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December 2007 | Volume 10/ Number 12
Inside Networking

The Business Behind Unified Communications

Everyone is talking Unified Communications (UC), a presence-enabled communications and collaboration system, with integrated telephony and email and with a unified user experience over any device, anywhere, anytime. If you've seen it, you'll love it. However, rolling out UC needs to be justified based on a business case. Just because you can do something doesn't mean you should. Two categories of benefits from UC are emerging: improved business effectiveness and technology total cost of ownership (TCO) savings.

Business Process Effectiveness

Most business processes today involve a high degree of people-to-people or people-to-machine interaction, which inevitably introduces communication delays that can impact a company's bottom line. UC solutions integrate new and existing communication technologies and can minimize human latency in business processes by reaching decision-makers (whether mobile or at their desks), subject matter experts, and other resources more easily and quickly; and improving group collaboration across geographically distributed teams.

You'll need to make your own case for UC, but here are several data points that may help:

• An insurance company reported that the time to settle a claim after an accident had dropped from five days to two hours because of UC tools.

• Wainhouse Research (Nov 06) reported that, in one healthcare institution, nurses with wireless UC devices could respond 7 minutes faster to patients.

• In one environment in which 73% of knowledge workers travel once per quarter, at an average of $915 per trip, UC could save one trip per year as estimated in a Forrester study (February 2006). On a base of 1000, the result is $668,000 saved per year.

• For a professional services firm with an average project size of $250,000, project margin of 60%, project close rate of 75%, and 75 project bids per year, a 5% increase in the sales close rate from UC tools would result in over $500,000 margin improvement per year. (Nemertes 2007).

• A non-IT professional services firm, that we worked with, reported that its traveling workers equipped with UC-enabled mobile devices bill $20,000 more per person.

• In another customer interaction, UC enabled project managers in a manufacturing environment to be notified via IMs within moments of an inventory shortage onset. Given $25 per lost sale with 5,000 lost sales and therefore $125,000 in losses per year, a 10% reduction in inventory shortage time could lead to an increase of $12,500 in revenues.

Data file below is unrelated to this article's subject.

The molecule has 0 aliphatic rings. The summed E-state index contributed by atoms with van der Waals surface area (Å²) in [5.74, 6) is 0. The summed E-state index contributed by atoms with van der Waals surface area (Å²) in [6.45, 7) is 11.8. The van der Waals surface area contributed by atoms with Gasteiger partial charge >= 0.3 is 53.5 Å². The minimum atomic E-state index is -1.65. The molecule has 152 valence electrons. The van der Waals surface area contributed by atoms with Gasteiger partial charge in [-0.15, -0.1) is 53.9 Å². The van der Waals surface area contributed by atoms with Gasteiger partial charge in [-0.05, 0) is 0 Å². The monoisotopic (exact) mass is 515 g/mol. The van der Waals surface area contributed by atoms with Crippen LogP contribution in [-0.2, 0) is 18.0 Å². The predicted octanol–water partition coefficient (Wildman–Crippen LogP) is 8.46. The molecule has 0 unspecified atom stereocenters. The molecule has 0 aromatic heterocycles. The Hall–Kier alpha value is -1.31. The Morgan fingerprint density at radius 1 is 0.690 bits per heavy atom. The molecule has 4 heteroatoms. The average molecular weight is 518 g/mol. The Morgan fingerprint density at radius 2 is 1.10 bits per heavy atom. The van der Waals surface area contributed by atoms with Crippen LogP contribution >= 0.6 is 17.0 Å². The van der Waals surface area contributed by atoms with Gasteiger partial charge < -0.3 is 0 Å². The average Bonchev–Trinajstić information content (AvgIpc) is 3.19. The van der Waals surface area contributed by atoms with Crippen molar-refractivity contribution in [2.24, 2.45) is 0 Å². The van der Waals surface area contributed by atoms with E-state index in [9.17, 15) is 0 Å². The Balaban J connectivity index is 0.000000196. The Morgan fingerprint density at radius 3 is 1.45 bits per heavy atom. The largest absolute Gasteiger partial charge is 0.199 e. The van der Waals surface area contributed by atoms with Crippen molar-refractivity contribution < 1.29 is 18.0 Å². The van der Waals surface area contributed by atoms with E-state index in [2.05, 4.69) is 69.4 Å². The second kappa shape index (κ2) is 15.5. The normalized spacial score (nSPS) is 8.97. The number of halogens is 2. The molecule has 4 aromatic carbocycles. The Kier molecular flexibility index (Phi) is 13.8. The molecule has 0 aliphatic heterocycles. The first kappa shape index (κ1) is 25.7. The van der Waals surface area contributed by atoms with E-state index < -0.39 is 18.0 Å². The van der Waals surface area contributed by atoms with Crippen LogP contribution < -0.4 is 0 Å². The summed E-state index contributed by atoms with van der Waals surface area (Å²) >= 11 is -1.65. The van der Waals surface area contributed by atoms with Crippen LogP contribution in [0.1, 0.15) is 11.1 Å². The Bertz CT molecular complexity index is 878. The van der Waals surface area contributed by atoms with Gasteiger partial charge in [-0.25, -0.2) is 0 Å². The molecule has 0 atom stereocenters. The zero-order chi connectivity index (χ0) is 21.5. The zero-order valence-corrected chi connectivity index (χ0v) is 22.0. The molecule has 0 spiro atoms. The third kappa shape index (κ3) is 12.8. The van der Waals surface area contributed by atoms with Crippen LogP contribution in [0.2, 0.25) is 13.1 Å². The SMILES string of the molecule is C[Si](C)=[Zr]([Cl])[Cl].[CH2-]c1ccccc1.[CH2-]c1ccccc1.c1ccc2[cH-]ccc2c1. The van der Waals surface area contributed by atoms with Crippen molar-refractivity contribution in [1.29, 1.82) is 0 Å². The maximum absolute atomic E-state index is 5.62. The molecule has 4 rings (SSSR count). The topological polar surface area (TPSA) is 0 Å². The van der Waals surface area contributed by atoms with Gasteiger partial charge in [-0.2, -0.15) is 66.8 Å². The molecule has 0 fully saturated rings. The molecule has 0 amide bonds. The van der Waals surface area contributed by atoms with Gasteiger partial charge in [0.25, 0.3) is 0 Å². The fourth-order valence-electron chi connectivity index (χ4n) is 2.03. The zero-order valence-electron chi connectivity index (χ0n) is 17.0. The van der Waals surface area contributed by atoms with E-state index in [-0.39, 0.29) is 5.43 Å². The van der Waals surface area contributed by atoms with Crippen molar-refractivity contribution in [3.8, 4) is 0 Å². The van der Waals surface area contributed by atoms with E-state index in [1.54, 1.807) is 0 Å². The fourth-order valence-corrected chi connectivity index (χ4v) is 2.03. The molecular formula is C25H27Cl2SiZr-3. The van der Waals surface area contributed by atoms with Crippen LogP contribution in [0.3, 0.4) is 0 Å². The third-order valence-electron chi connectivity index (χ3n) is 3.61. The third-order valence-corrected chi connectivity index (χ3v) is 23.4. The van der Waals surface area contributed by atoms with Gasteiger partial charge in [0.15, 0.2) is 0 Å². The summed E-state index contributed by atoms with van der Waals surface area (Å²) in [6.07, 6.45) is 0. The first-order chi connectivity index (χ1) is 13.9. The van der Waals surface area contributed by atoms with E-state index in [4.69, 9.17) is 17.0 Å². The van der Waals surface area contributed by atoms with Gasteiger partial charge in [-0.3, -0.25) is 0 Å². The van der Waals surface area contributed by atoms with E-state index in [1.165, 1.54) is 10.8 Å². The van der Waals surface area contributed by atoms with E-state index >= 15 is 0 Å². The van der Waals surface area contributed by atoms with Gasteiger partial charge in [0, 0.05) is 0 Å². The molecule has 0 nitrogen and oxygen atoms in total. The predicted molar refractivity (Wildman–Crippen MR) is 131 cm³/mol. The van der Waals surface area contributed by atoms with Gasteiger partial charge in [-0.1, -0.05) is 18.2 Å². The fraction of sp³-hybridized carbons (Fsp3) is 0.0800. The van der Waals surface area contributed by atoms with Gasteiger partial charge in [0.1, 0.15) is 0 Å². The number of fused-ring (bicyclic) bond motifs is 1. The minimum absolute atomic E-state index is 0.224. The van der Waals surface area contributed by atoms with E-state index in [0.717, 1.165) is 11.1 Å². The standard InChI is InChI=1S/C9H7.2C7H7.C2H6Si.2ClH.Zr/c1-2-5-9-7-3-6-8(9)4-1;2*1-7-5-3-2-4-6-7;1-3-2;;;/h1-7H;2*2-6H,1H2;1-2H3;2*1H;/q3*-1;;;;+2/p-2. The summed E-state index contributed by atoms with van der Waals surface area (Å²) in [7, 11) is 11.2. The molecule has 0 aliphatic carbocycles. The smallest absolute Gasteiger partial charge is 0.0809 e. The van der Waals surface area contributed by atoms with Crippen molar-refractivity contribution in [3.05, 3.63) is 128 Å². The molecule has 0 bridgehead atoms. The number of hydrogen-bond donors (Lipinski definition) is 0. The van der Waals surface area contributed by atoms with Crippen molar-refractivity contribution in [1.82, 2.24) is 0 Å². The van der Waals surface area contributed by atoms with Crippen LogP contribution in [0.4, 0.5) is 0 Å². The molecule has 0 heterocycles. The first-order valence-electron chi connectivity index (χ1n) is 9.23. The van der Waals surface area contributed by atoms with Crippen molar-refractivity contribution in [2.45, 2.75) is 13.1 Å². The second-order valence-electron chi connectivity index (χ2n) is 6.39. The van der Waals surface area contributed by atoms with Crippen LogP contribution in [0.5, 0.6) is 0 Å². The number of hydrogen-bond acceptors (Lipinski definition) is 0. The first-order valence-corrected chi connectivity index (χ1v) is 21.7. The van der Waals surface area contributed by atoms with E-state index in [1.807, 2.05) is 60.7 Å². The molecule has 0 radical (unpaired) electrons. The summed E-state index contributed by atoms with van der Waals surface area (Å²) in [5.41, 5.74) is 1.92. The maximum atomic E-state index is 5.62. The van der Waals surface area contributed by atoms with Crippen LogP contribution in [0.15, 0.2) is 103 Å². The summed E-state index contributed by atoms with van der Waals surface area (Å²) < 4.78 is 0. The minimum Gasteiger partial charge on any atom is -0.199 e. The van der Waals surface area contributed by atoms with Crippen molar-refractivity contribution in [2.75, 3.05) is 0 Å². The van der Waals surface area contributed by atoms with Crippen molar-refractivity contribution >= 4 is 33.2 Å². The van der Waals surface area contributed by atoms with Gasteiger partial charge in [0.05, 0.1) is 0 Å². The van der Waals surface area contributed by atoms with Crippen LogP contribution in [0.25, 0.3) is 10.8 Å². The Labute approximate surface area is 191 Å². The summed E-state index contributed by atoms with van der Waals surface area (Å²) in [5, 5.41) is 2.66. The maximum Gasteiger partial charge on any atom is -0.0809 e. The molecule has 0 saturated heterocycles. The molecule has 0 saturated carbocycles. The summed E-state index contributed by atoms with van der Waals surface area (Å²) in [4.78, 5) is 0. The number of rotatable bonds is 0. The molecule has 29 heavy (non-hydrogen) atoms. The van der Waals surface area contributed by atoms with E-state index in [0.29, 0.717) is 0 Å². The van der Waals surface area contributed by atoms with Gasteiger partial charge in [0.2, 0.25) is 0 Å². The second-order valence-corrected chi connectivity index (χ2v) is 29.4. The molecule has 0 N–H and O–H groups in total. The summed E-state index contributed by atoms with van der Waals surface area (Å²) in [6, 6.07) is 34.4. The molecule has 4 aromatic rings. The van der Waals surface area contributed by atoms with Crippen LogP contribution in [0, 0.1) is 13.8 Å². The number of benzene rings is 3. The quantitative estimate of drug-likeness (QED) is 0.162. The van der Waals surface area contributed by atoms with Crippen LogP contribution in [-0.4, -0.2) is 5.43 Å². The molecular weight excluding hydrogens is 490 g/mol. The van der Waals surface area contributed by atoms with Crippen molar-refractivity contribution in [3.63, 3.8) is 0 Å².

TCO Reduction Opportunities

Along with improved business effectiveness, the value proposition for UC can also be based on technology total cost of ownership (TCO). Cost savings can be achieved in a number of areas as quantified by Nemertes Research (2005):

• Moves, Add and Changes (MAC) costs for IP Telephony average $8/MAC, compared to $90 to $131 for traditional PBXs for large enterprises.

• With IP telephony, centralized remote site management, reducing system administration costs by 50%.

• 25-50% savings in toll charges, as well as more efficient use of network bandwidth, can be achieved through network convergence. For Nortel IT, $50/month per user was saved via soft clients.

• Converged desktop cabling costs at $204/drop compared to 2 or 3 voice and data cables each at $170/drop.

In addition, customers who use a hosted conferencing solution today can achieve significant savings from a transition to an on-premises solution. Nortel IT reported savings of $5M in the first year after moving from a hosted to an on-premises solution. (Nortel Case Study: Driving Innovation and Competitive Advantage with Unified Communications, February 2007)

Finally, UC allows more workers to be home-based or located away from headquarters in lower cost centers. Nemertes (April 2006) reported savings of $8,000-$16,000 per year per worker who is either home-based or in a branch office, compared to a worker at headquarters. For example, Sun Microsystems saved $63.8M in real estate costs in 2005 through flexible working. (Forrester July 2006).

Adding It Up

Quantifying the benefits of Unified Communications may be a challenge, and will be impacted by your starting point (and thus the costs of rolling out UC). You'll need to focus on the most direct opportunities for increased business productivity and for lower cost: business effectiveness at the personal, group and process levels and direct TCO savings. With a business case in hand, you can start to reap the benefits of Unified Communications in 2008!

Tony Rybczynski is Director of Strategic Enterprise Technologies in Nortel, and has over 35 years experience in the application of packet network technology. He writes a quarterly 'Inside Networking' column in Internet Telephony magazine. Allan MacGowan is the Total Cost of Ownership Lead at Nortel and is responsible for developing cost and benefit models for Nortel and Microsoft's joint Unified Communications solution.

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